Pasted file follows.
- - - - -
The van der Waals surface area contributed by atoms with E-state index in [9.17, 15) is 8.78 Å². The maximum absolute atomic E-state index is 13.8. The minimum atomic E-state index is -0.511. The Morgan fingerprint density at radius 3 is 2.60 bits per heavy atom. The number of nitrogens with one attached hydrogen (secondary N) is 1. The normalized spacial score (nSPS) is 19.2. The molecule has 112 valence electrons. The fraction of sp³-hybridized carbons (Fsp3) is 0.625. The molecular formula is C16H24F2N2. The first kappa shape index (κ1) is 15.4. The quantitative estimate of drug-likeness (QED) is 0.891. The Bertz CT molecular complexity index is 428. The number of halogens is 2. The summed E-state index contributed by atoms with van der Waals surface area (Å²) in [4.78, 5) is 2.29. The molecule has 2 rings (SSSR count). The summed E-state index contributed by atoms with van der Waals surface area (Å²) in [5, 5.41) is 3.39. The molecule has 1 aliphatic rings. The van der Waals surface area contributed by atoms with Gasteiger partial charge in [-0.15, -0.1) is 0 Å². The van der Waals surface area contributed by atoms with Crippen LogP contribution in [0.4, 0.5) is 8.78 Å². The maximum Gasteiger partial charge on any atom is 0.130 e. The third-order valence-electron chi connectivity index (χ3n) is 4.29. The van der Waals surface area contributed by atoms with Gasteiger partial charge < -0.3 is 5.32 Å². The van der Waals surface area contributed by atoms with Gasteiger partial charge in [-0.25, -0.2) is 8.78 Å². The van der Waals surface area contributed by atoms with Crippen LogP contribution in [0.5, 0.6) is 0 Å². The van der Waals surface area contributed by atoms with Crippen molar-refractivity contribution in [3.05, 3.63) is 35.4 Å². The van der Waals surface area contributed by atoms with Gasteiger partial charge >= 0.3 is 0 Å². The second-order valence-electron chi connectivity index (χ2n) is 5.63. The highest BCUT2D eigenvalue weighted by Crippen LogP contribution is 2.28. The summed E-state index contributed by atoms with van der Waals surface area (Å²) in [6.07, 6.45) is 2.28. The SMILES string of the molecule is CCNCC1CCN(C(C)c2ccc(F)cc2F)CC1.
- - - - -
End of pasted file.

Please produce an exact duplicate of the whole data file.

The van der Waals surface area contributed by atoms with E-state index in [9.17, 15) is 8.78 Å². The maximum absolute atomic E-state index is 13.8. The minimum atomic E-state index is -0.511. The Morgan fingerprint density at radius 3 is 2.60 bits per heavy atom. The number of nitrogens with one attached hydrogen (secondary N) is 1. The normalized spacial score (nSPS) is 19.2. The molecule has 112 valence electrons. The fraction of sp³-hybridized carbons (Fsp3) is 0.625. The molecular formula is C16H24F2N2. The first kappa shape index (κ1) is 15.4. The quantitative estimate of drug-likeness (QED) is 0.891. The Bertz CT molecular complexity index is 428. The number of halogens is 2. The summed E-state index contributed by atoms with van der Waals surface area (Å²) in [4.78, 5) is 2.29. The molecule has 2 rings (SSSR count). The summed E-state index contributed by atoms with van der Waals surface area (Å²) in [5, 5.41) is 3.39. The molecule has 1 aliphatic rings. The van der Waals surface area contributed by atoms with Gasteiger partial charge in [-0.15, -0.1) is 0 Å². The van der Waals surface area contributed by atoms with Crippen LogP contribution in [0.4, 0.5) is 8.78 Å². The maximum Gasteiger partial charge on any atom is 0.130 e. The third-order valence-electron chi connectivity index (χ3n) is 4.29. The van der Waals surface area contributed by atoms with Gasteiger partial charge < -0.3 is 5.32 Å². The van der Waals surface area contributed by atoms with Gasteiger partial charge in [-0.25, -0.2) is 8.78 Å². The van der Waals surface area contributed by atoms with Crippen LogP contribution in [0.5, 0.6) is 0 Å². The van der Waals surface area contributed by atoms with Crippen molar-refractivity contribution in [3.05, 3.63) is 35.4 Å². The van der Waals surface area contributed by atoms with Gasteiger partial charge >= 0.3 is 0 Å². The second-order valence-electron chi connectivity index (χ2n) is 5.63. The highest BCUT2D eigenvalue weighted by Crippen LogP contribution is 2.28. The summed E-state index contributed by atoms with van der Waals surface area (Å²) in [6.07, 6.45) is 2.28. The SMILES string of the molecule is CCNCC1CCN(C(C)c2ccc(F)cc2F)CC1.